were to be seen on Liverpool Street/Cambridge trains as well as Stansted Expresses.

    Comment by Hugh Steavenson | February 13, 2022 | Reply

  5. It probably couldn’t happen thanks to politics, but if I were GWR I’d snap up some more 387s for the London – Bristol Parkway – Cardiff route (they’re already running some on this route). They must be a heck of a lot cheaper to run than the 800 series trains. Also the scoot down the hill from Parkway to Bristol Temple Meads then back again seems ideal for a battery train.

    Comment by Neil | February 17, 2022 | Reply

    • They are but HMG (in)conveniently locked themselves into a 17.5yr contract and very good lease rates so its a cost on the books that isn’t going away. What would be more pertinent is to determine across all operators where the Azumas should be used. ie LNER apparently want more sets to replace Cl91’s so perhaps they should be redeployed from GWR who then use 387’s. Problem is the bi-mode capacity is needed to maintain competitive timings and avoid changes so doubt anything will change anytime soon.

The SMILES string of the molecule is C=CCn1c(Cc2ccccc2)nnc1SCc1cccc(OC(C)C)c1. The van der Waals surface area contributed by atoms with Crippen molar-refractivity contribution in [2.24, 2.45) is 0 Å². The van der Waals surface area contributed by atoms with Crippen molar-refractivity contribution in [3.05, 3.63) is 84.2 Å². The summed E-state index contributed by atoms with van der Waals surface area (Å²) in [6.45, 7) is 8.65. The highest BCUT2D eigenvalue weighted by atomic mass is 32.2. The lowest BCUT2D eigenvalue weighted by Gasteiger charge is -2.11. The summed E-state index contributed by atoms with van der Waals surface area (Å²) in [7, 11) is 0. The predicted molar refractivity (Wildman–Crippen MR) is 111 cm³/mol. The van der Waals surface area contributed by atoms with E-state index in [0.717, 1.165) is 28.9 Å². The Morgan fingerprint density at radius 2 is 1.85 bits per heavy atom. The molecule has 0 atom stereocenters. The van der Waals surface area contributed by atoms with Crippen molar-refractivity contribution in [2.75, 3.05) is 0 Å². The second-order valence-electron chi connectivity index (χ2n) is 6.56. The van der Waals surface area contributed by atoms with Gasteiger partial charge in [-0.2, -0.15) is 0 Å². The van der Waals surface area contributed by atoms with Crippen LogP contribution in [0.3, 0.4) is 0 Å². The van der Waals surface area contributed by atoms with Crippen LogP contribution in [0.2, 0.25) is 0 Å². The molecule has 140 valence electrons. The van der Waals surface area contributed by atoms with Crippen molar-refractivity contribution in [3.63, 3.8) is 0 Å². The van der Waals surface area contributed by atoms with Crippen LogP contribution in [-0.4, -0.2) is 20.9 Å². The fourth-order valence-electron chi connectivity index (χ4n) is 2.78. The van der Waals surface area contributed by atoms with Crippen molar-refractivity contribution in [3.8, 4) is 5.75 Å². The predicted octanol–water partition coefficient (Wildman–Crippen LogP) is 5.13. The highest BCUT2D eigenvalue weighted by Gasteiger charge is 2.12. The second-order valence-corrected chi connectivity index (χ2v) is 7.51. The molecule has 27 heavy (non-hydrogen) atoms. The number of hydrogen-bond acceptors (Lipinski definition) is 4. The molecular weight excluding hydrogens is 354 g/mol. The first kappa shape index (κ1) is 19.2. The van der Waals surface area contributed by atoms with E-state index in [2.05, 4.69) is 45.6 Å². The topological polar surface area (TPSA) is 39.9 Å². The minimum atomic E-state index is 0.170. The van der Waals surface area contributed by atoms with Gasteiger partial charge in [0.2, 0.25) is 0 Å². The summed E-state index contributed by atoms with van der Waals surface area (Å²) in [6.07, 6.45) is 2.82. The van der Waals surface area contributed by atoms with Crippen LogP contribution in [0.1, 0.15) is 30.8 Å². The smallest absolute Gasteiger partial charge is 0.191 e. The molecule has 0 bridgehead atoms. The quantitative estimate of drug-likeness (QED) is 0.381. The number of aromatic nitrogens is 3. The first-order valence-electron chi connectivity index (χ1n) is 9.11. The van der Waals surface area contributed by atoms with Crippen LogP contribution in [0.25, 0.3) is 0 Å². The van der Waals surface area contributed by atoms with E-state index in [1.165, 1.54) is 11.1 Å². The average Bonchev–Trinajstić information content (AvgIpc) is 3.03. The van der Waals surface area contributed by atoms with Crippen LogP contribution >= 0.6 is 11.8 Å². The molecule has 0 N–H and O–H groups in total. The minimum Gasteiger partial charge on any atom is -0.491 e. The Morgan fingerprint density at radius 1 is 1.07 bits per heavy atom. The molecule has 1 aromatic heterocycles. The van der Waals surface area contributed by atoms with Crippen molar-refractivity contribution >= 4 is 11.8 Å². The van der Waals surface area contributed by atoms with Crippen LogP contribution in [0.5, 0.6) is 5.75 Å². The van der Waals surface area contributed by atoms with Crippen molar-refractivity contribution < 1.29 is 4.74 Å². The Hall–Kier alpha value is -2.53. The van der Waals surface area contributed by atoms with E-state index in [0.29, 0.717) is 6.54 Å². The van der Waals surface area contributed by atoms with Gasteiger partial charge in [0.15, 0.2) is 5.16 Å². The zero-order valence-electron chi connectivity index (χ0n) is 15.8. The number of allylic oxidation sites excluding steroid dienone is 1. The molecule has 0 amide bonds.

Comment by Nicholas Lewis | February 22, 2022 | Reply

  6. HAve just read in the February issue of Today’s Railways U.K. that the 379’s likely to move to the G.N. lines as the 387’s will go to Southern to replace the 313’s on Coastway.If so then the 379’s will need to be upgraded to run at 110 mph like the 387’s.Possibly some 387’s could be fitted with batteries to replace the 170/1’s on the Uckfield and Ashford-Hastings lines which are needed elsewhere like on E.M.R.?

    Comment by Hugh Steavenson | February 17, 2022 | Reply

  7. Maybe Great Northern should inherit the Class 379 Electrostar and the Class 387/3 to be cascaded to Southern and the Great Northern Class 387/1 cascaded to Southern. And GWR & Heathrow Express to retain the Class 387/1. With the Class 387/2 on hire with Great Northern to be cascaded back to Gatwick Express.

    Comment by Andrew Gwilt | June 4, 2022 | Reply

  8. […] wrote The Future Of The Class 387 And Class 379 Trains in February 2022 and in that post, I mused about the future of two fleets of excellent […]

    Pingback by Bluebell Heritage Railway Planning Western Extension « The Anonymous Widower | July 10, 2022 | Reply